The Second Circuit “Liked” the NLRB’s Decision in the Facebook “Like” Firing Case.Posted by on

Employers must tread carefully before disciplining employees for their Facebook activity. In Three D, LLC d/b/a Triple Play Sports Bar & Grille v. NLRB, —Fed. Appx.—, 2015 WL 6161477, at *1 (2d Cir. Oct. 21, 2015) (Summary Order), the United States Court of Appeals for the Second Circuit affirmed a National Labor Relations Board (“NLRB”) decision which held that the employer violated the National Labor Relations Act (“NLRA”) when it discharged two workers for “liking” and commenting on a Facebook post regarding allegations of improper tax withholdings – i.e. terms and conditions of their employment. Id. at 3-4.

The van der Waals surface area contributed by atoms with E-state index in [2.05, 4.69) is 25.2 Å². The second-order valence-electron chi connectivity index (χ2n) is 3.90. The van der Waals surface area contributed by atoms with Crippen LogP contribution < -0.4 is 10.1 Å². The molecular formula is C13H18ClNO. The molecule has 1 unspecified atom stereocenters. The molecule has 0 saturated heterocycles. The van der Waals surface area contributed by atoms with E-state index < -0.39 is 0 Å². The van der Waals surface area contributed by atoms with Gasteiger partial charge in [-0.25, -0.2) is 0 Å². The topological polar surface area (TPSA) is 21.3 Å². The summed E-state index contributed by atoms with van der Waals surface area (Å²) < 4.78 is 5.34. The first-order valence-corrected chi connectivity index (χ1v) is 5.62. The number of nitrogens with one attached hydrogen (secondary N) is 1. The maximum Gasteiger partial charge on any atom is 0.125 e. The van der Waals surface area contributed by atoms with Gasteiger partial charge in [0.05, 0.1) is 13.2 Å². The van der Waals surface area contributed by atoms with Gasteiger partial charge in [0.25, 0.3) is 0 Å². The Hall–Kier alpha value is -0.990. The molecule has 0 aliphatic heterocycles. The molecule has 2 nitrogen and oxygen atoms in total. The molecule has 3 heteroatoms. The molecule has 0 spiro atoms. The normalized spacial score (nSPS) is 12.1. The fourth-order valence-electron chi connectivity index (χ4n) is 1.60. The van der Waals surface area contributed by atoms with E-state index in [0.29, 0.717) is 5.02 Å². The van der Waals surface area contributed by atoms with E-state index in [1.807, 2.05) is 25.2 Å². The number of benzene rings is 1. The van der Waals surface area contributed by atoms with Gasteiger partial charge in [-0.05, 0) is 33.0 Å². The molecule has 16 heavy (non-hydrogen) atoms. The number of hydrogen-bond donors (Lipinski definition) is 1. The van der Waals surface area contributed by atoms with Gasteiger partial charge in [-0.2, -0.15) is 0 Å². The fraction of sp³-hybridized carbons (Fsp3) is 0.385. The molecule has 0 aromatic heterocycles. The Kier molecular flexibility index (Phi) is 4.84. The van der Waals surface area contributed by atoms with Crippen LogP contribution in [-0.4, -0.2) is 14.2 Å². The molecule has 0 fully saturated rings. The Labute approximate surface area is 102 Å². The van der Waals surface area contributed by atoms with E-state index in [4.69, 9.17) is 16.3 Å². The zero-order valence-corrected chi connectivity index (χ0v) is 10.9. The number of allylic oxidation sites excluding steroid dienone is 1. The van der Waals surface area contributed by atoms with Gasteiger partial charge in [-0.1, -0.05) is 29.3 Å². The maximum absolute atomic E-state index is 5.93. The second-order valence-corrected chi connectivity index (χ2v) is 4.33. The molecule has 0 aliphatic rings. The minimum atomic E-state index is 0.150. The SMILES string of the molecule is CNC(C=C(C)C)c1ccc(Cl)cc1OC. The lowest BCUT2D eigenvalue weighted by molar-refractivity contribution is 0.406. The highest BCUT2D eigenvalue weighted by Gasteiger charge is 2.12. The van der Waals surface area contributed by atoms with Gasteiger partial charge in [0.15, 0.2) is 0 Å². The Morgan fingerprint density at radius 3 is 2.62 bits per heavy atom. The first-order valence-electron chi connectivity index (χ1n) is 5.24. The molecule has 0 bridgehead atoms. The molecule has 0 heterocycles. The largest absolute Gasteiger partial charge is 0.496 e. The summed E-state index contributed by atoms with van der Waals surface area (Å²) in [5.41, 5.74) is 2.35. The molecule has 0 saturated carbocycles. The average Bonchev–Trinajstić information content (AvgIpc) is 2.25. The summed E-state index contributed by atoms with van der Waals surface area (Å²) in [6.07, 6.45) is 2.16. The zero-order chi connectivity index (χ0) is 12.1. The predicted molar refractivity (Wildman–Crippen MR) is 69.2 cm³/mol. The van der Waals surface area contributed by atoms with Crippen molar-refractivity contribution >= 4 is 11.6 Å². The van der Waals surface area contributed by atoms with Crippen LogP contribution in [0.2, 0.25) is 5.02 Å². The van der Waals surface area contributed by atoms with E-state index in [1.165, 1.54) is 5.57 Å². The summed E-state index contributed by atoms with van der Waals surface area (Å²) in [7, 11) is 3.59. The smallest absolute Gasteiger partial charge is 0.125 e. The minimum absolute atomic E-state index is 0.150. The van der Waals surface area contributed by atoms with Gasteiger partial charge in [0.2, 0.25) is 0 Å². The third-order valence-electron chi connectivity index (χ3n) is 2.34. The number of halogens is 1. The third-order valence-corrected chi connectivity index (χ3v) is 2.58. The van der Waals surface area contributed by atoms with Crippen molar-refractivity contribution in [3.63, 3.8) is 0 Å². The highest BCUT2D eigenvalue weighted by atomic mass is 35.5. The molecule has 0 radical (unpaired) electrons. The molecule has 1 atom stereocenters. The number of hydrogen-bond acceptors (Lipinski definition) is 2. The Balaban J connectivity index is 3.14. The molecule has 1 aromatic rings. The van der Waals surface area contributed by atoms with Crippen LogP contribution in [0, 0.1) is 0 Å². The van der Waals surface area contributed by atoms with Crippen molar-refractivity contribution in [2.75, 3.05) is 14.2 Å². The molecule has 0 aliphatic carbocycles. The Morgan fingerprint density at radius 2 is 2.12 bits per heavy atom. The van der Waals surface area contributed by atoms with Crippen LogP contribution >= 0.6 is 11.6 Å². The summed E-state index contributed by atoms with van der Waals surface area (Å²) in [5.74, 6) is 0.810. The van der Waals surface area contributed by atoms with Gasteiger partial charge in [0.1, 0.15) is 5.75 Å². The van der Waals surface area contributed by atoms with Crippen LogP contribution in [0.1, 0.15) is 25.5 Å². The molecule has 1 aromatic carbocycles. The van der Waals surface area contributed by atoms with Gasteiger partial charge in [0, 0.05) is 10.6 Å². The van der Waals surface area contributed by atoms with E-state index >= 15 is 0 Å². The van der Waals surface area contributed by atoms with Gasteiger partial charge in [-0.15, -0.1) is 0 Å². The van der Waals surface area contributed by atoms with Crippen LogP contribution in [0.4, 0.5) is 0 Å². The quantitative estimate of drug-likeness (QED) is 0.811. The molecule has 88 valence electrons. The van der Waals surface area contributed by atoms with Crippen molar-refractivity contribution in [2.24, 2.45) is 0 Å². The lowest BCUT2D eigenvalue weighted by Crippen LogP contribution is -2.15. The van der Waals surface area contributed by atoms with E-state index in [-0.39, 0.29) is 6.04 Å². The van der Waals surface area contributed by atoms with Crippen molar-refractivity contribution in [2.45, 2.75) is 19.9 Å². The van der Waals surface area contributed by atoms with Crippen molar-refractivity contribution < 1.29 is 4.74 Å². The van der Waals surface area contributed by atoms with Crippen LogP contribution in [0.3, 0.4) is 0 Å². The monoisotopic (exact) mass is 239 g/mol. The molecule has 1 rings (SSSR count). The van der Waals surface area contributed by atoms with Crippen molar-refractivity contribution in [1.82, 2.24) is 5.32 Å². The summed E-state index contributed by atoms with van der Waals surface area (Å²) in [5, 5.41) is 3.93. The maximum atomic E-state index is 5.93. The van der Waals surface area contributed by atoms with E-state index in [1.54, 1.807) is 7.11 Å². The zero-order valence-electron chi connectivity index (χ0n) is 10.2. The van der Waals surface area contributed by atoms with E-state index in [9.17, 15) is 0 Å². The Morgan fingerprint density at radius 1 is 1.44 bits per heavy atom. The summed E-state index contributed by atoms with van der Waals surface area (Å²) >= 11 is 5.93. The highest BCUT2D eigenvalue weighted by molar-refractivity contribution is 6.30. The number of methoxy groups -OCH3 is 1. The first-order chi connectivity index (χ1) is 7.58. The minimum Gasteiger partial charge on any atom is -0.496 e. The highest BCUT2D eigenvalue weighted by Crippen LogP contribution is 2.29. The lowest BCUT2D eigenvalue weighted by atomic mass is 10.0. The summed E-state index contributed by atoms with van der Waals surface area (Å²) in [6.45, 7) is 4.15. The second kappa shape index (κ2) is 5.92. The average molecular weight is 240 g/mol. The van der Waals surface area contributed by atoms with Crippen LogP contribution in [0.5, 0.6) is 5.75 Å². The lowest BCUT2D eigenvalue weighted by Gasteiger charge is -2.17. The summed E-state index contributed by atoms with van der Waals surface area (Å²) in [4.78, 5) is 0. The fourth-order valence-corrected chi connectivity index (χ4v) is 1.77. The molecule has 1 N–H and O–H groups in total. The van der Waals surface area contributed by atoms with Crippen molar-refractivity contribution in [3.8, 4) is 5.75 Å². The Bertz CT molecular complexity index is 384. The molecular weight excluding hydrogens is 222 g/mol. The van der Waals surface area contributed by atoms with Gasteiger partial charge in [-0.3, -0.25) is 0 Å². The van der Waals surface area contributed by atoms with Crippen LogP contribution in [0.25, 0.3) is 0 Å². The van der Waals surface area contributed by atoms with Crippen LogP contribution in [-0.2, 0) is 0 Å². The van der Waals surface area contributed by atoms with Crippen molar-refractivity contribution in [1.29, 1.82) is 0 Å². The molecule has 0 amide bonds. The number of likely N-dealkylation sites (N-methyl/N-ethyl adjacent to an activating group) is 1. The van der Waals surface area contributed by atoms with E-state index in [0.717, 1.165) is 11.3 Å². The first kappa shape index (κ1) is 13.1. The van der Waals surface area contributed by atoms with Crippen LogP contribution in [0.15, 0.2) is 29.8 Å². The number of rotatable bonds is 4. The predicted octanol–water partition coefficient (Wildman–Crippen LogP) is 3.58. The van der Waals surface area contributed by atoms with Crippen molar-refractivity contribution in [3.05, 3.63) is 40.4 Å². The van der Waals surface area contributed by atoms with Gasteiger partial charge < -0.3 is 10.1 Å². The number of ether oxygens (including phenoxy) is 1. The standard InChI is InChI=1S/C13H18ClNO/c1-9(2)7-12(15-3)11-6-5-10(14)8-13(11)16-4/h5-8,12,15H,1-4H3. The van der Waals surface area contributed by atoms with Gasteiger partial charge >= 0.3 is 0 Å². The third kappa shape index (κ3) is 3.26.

In January 2011, current and former employees of Triple Play Sports Bar & Grille (“Triple Play”) discovered that they owed more in Connecticut income taxes than they expected. Three D, LLC, 361 N.L.R.B. No. 31, at 2 (Aug. 22, 2014).[1] The employees expressed their frustrations regarding the alleged mishandling of their tax withholding to the employer, who scheduled a staff meeting for February with its payroll provider to discuss the employees’ concerns. Id. Before the scheduled meeting, a former employee, LaFrance, posted a status update to her Facebook page: “Maybe someone should do the owners of Triple Play a favor and buy it from them. They can’t even do the tax paperwork correctly!!! Now I OWE money…Wtf!!!!” Id. at 2. An exchange followed which included profanity and negative comments about the workplace. Spinella, a Triple Play employee, liked LaFrance’s status update, and Sanzone commented “I owe too. Such an asshole.” Id. The co-owner learned about the Facebook discussion from his sister (who was Facebook friends with LaFrance) and fired Spinella and Sanzone. Id. at 3. Triple play made no secret that Sanzone and Spinella were fired because of their Facebook activity. In fact, when Sanzone asked why she was being discharged, Triple Play responded that she was not loyal enough to be working for them because of her Facebook comment. Id. The Board found that Triple Play violated the NLRA by discharging them for participating in the Facebook discussion, id. at 1, and the Second Circuit affirmed.